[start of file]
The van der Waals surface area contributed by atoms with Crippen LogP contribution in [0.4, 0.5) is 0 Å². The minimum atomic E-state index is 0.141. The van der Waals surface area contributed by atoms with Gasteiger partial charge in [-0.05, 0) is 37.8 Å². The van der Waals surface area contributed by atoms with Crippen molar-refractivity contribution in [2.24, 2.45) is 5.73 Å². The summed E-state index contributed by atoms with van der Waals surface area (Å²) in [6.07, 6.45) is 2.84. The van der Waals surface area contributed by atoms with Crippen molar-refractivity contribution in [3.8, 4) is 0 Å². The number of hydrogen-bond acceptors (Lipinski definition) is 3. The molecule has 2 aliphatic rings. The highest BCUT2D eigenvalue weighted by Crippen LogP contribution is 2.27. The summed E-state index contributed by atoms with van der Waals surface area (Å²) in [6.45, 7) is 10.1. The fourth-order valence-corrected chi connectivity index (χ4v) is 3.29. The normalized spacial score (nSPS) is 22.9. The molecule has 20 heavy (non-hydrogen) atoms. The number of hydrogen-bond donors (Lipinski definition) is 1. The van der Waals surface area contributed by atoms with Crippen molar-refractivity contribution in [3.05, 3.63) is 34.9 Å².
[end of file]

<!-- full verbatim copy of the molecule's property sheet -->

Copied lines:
The van der Waals surface area contributed by atoms with Crippen LogP contribution in [0.4, 0.5) is 0 Å². The minimum atomic E-state index is 0.141. The van der Waals surface area contributed by atoms with Gasteiger partial charge in [-0.05, 0) is 37.8 Å². The van der Waals surface area contributed by atoms with Crippen molar-refractivity contribution in [2.24, 2.45) is 5.73 Å². The summed E-state index contributed by atoms with van der Waals surface area (Å²) in [6.07, 6.45) is 2.84. The van der Waals surface area contributed by atoms with Crippen molar-refractivity contribution in [3.8, 4) is 0 Å². The number of hydrogen-bond acceptors (Lipinski definition) is 3. The molecule has 2 aliphatic rings. The highest BCUT2D eigenvalue weighted by Crippen LogP contribution is 2.27. The summed E-state index contributed by atoms with van der Waals surface area (Å²) in [6.45, 7) is 10.1. The fourth-order valence-corrected chi connectivity index (χ4v) is 3.29. The normalized spacial score (nSPS) is 22.9. The molecule has 20 heavy (non-hydrogen) atoms. The number of hydrogen-bond donors (Lipinski definition) is 1. The van der Waals surface area contributed by atoms with Crippen molar-refractivity contribution in [3.05, 3.63) is 34.9 Å².